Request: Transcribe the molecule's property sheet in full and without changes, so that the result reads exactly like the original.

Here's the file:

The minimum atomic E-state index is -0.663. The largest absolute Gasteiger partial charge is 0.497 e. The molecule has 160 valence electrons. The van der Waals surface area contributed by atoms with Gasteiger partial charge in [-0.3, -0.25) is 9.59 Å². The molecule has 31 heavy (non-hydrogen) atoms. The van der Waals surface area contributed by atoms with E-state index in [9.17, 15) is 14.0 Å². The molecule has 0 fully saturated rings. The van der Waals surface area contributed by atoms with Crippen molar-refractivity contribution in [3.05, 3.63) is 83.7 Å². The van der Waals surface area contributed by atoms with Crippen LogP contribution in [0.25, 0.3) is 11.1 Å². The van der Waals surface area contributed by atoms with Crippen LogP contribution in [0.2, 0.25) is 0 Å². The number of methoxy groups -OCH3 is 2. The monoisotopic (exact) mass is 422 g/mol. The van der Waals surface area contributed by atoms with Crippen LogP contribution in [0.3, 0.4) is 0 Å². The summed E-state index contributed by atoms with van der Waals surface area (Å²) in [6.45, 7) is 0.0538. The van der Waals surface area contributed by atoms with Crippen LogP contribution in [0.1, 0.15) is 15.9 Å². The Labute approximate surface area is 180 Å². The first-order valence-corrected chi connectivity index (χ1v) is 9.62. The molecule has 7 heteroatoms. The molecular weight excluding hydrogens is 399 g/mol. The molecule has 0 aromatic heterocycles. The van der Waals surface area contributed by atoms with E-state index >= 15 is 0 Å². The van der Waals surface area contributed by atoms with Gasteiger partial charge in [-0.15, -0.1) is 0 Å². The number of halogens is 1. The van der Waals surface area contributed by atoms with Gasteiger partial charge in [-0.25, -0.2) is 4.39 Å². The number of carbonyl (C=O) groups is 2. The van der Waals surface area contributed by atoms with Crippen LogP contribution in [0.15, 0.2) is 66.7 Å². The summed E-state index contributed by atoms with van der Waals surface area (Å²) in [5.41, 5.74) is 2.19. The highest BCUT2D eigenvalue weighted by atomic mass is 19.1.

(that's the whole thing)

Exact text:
The minimum atomic E-state index is -0.663. The largest absolute Gasteiger partial charge is 0.497 e. The molecule has 160 valence electrons. The van der Waals surface area contributed by atoms with Gasteiger partial charge in [-0.3, -0.25) is 9.59 Å². The molecule has 31 heavy (non-hydrogen) atoms. The van der Waals surface area contributed by atoms with E-state index in [9.17, 15) is 14.0 Å². The molecule has 0 fully saturated rings. The van der Waals surface area contributed by atoms with Crippen molar-refractivity contribution in [3.05, 3.63) is 83.7 Å². The van der Waals surface area contributed by atoms with Crippen LogP contribution in [0.25, 0.3) is 11.1 Å². The van der Waals surface area contributed by atoms with Crippen LogP contribution in [0.2, 0.25) is 0 Å². The number of methoxy groups -OCH3 is 2. The monoisotopic (exact) mass is 422 g/mol. The van der Waals surface area contributed by atoms with Crippen LogP contribution in [0.3, 0.4) is 0 Å². The summed E-state index contributed by atoms with van der Waals surface area (Å²) in [6.45, 7) is 0.0538. The van der Waals surface area contributed by atoms with Crippen LogP contribution in [0.1, 0.15) is 15.9 Å². The Labute approximate surface area is 180 Å². The first-order valence-corrected chi connectivity index (χ1v) is 9.62. The molecule has 7 heteroatoms. The molecular weight excluding hydrogens is 399 g/mol. The molecule has 0 aromatic heterocycles. The van der Waals surface area contributed by atoms with E-state index >= 15 is 0 Å². The van der Waals surface area contributed by atoms with Gasteiger partial charge in [-0.15, -0.1) is 0 Å². The number of halogens is 1. The van der Waals surface area contributed by atoms with Gasteiger partial charge in [-0.25, -0.2) is 4.39 Å². The number of carbonyl (C=O) groups is 2. The van der Waals surface area contributed by atoms with Crippen LogP contribution in [0.15, 0.2) is 66.7 Å². The summed E-state index contributed by atoms with van der Waals surface area (Å²) in [5.41, 5.74) is 2.19. The highest BCUT2D eigenvalue weighted by atomic mass is 19.1.